Temper Tantrums

August 11, 2008 · 28 comments

in Daily Life, Development, Toddler 10, Toddlers

Update: The eighth post in a series of ten on effective gentle discipline methods. This was one of my favorite posts to write.

           “Life’s disappointments are harder to take when you don’t know any swear words.” -Calvin & Hobbes


Swifts in a stormy sky




We’ve been having thunder storms here for days now. It thunders. There is lightening, and then it pours rain. Afterwards, the sky clears, the air is cool and fresh, and all is well again. Sometimes this process goes on for weeks, until we are back to fair skies.


Temper tantrums are much the same as thunder storms. Think of temper tantrums as emotional weather. They can be loud and scary, but in the end, the air is clear, and skies are sunny again.

Bright Sun Through Clouds


Each child is unique, but I’ve never known one who went through toddlerhood without at least one good tantrum. Why are children prone to tantrums at times? There are many reasons. Young children are small, but often have big feelings, and ideas which they can’t always express or carry out easily. Their daily schedules and activities are decided upon by the adults who care for them. They are learning and growing daily, but they can become easily overstimulated and overwhelmed. When too much pressure builds up they may blow up!

If your child is well nourished and well rested, gets outdoors and plays actively each day, has a predictable daily routine, has plenty of opportunities to participate in her own care, and you are communicating clearly and respectfully, allowing for tarry time, and monitoring your home environment to make changes as needed, chances are temper tantrums will be few and far between.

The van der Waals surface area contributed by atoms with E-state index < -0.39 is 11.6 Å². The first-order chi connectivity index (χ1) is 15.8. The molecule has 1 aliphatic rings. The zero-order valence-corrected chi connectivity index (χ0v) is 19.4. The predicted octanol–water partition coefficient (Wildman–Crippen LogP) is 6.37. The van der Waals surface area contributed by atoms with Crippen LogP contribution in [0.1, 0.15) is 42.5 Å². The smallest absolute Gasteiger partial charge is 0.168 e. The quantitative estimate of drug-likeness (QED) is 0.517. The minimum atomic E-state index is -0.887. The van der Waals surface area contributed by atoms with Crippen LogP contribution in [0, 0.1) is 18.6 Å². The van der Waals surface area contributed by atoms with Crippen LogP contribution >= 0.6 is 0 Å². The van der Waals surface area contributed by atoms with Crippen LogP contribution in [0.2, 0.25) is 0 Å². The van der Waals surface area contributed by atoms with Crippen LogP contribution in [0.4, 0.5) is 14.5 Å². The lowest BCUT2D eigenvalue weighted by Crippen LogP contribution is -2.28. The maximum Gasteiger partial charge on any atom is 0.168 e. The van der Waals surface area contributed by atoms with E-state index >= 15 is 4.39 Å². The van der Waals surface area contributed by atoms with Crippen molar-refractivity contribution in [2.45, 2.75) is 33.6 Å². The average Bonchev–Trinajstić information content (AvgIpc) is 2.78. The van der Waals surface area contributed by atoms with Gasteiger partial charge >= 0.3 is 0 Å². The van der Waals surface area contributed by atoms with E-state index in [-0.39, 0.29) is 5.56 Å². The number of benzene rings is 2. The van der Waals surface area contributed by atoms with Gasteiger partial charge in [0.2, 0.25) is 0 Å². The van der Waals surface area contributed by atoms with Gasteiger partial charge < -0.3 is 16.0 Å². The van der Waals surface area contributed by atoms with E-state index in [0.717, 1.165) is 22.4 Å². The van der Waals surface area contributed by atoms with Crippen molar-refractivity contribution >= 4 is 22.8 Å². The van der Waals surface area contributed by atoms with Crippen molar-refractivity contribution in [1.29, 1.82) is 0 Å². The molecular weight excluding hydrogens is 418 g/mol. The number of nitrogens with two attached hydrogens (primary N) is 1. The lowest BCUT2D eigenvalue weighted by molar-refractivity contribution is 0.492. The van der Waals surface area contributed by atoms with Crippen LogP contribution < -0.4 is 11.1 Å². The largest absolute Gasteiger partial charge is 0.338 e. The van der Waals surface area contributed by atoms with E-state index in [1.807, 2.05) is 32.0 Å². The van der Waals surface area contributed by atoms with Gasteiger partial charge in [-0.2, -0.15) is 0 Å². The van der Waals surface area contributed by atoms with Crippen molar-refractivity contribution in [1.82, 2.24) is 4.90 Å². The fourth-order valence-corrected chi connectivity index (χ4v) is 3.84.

Here is one of my favorite stories about S. who will turn three in just another few weeks, and occasionally succumbs to whining, which is a whole other beast! As long as I’ve mentioned whining, I might as well go ahead and say that while temper tantrums are common at one and two, whining is more common at three and four.

With an older child, whose verbal skills are well developed,  it helps to have a zero tolerance policy towards the whining. When S. whines, her parents and I calmly explain that we don’t like her tone of voice, and find it hard to understand or listen to her when she talks in that tone. Then we ask her to repeat herself in her “regular” voice. We reassure her that she is much more likely to gain our help, and understanding if she just talks to us without whining. This works.

But it does no good at all (and may make matters worse) to tell a one or two year old to “use your words”, especially in stressful situations. I’ve always loved what Magda Gerber had to say about this topic: “If they COULD use their words, they would.” Have you as an adult (who no doubt has a LOT of words and is very capable of using them) ever become so overwhelmed by a situation or an emotion, that all you could do was cry, or scream? I know I certainly have. OK then. Let’s move on.

If a toddler isn’t using her words, it’s because the situation is too stressful, she doesn’t have the words to express her feelings, needs or desires,  or she feels “unheard” in a situation, and is ACTING in a way that she knows everyone will pay attention to. Smart child.



scream and shout